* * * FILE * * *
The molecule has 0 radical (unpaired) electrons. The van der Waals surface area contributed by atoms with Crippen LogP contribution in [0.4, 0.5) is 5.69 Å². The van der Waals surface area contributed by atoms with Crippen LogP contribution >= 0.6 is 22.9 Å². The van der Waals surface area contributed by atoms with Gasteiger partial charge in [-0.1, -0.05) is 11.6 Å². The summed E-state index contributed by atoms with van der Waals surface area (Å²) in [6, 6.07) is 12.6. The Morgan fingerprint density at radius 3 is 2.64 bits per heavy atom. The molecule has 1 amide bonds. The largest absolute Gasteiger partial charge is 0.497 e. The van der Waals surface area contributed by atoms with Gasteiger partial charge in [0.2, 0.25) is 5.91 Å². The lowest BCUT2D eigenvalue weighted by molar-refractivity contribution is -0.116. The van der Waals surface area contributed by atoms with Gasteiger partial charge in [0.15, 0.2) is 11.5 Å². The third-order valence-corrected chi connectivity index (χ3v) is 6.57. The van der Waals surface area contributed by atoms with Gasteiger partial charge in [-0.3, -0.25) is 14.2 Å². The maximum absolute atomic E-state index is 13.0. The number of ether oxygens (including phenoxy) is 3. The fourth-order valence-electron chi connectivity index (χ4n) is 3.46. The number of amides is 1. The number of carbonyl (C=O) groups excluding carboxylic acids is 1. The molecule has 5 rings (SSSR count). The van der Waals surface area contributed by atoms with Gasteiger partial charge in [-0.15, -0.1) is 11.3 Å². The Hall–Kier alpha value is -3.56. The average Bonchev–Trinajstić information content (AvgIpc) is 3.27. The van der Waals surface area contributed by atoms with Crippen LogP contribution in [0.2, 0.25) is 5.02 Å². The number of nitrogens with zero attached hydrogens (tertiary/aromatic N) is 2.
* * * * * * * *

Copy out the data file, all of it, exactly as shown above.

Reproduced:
The molecule has 0 radical (unpaired) electrons. The van der Waals surface area contributed by atoms with Crippen LogP contribution in [0.4, 0.5) is 5.69 Å². The van der Waals surface area contributed by atoms with Crippen LogP contribution >= 0.6 is 22.9 Å². The van der Waals surface area contributed by atoms with Gasteiger partial charge in [-0.1, -0.05) is 11.6 Å². The summed E-state index contributed by atoms with van der Waals surface area (Å²) in [6, 6.07) is 12.6. The Morgan fingerprint density at radius 3 is 2.64 bits per heavy atom. The molecule has 1 amide bonds. The largest absolute Gasteiger partial charge is 0.497 e. The van der Waals surface area contributed by atoms with Gasteiger partial charge in [0.2, 0.25) is 5.91 Å². The lowest BCUT2D eigenvalue weighted by molar-refractivity contribution is -0.116. The van der Waals surface area contributed by atoms with Gasteiger partial charge in [0.15, 0.2) is 11.5 Å². The third-order valence-corrected chi connectivity index (χ3v) is 6.57. The van der Waals surface area contributed by atoms with Gasteiger partial charge in [-0.3, -0.25) is 14.2 Å². The maximum absolute atomic E-state index is 13.0. The number of ether oxygens (including phenoxy) is 3. The fourth-order valence-electron chi connectivity index (χ4n) is 3.46. The number of amides is 1. The number of carbonyl (C=O) groups excluding carboxylic acids is 1. The molecule has 5 rings (SSSR count). The van der Waals surface area contributed by atoms with Gasteiger partial charge in [-0.15, -0.1) is 11.3 Å². The Hall–Kier alpha value is -3.56. The average Bonchev–Trinajstić information content (AvgIpc) is 3.27. The van der Waals surface area contributed by atoms with Crippen LogP contribution in [0.2, 0.25) is 5.02 Å². The number of nitrogens with zero attached hydrogens (tertiary/aromatic N) is 2.